Making Time for Prayer

Lately a topic that I’ve been thinking about a lot is prayer.  Prayer is this unique communication tool that can bring all different kinds of people together.  It’s been something done by just about every religion throughout history, from the Israelites and Egyptians on to Christians and Muslims today.  I thought I’d start off by sharing a few thoughts on prayer from others:

“Express to God the deep desires of your heart and your real emotions. Tell God of your trouble, even if you have had a hand in bringing it about. Honest prayer is a mark of intimacy. It is a characteristic of a relationship that is authentic and real.”  Br. David Vryhof

“[Church is] where you learn how to pray. Of course, prayer is continued and has alternate forms when you’re by yourself. But the American experience has the order reversed. In the long history of Christian spirituality, community prayer is most important, then individual prayer.”  Eugene Peterson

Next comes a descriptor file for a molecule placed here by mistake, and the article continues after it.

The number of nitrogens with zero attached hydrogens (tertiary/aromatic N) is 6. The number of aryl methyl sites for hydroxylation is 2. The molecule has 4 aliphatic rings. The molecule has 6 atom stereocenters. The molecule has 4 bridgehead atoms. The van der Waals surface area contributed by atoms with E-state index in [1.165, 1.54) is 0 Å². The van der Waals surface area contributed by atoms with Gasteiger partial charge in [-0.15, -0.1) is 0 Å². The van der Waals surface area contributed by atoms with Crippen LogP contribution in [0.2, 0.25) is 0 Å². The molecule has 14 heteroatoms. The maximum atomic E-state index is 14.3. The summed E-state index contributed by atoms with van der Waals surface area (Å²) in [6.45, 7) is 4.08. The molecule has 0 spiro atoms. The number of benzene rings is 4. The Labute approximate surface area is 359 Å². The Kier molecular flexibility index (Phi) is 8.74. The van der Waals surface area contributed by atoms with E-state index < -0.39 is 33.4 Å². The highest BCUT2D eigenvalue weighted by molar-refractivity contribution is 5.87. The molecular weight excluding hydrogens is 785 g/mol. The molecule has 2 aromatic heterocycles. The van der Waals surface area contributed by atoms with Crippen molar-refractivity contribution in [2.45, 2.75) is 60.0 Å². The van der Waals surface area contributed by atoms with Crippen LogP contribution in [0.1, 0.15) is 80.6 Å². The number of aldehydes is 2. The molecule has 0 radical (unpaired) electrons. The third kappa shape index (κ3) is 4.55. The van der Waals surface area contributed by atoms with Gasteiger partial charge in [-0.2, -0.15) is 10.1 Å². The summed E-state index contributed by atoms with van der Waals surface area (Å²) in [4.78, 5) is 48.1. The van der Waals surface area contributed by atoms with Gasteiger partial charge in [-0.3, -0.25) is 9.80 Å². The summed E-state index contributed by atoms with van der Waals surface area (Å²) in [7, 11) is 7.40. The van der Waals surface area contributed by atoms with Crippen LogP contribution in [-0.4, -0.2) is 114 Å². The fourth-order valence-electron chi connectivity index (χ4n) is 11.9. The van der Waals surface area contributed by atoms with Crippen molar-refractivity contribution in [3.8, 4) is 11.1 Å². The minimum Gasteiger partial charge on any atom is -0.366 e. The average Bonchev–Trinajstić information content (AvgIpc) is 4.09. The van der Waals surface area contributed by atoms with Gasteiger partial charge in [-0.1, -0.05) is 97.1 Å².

“When you pray for anyone, you tend to modify your personal attitude toward them.” Norman Vincent Peale

“Always be joyful.  Never stop praying.  Be thankful in all circumstances, for this is God’s will for you who belong to Christ Jesus. 1 Thessalonians 5:16-18

Prayer is a gift, an opportunity and a challenge.  It can be done in groups or by ourselves.  Prayer can be vocal and it can be silent.  Prayer can be about praising, reflecting or supplication.  We can pray about ourselves and others.  But perhaps most importantly, like any other tool, it must be used to have any effect.  You can’t put it on a shelf, you can’t take it out once a year, you can’t rely on others to do it.  It’s something you need to be doing on a regular basis if you want to see results or be able to call yourself someone who prays.

This week I encourage you to make time for prayer, for focused and specific prayer.  You can continue doing the “popcorn prayers” and other brief thoughts, but set aside time to really work on your prayer life and establishing that relationship between you and God and you, others and God.


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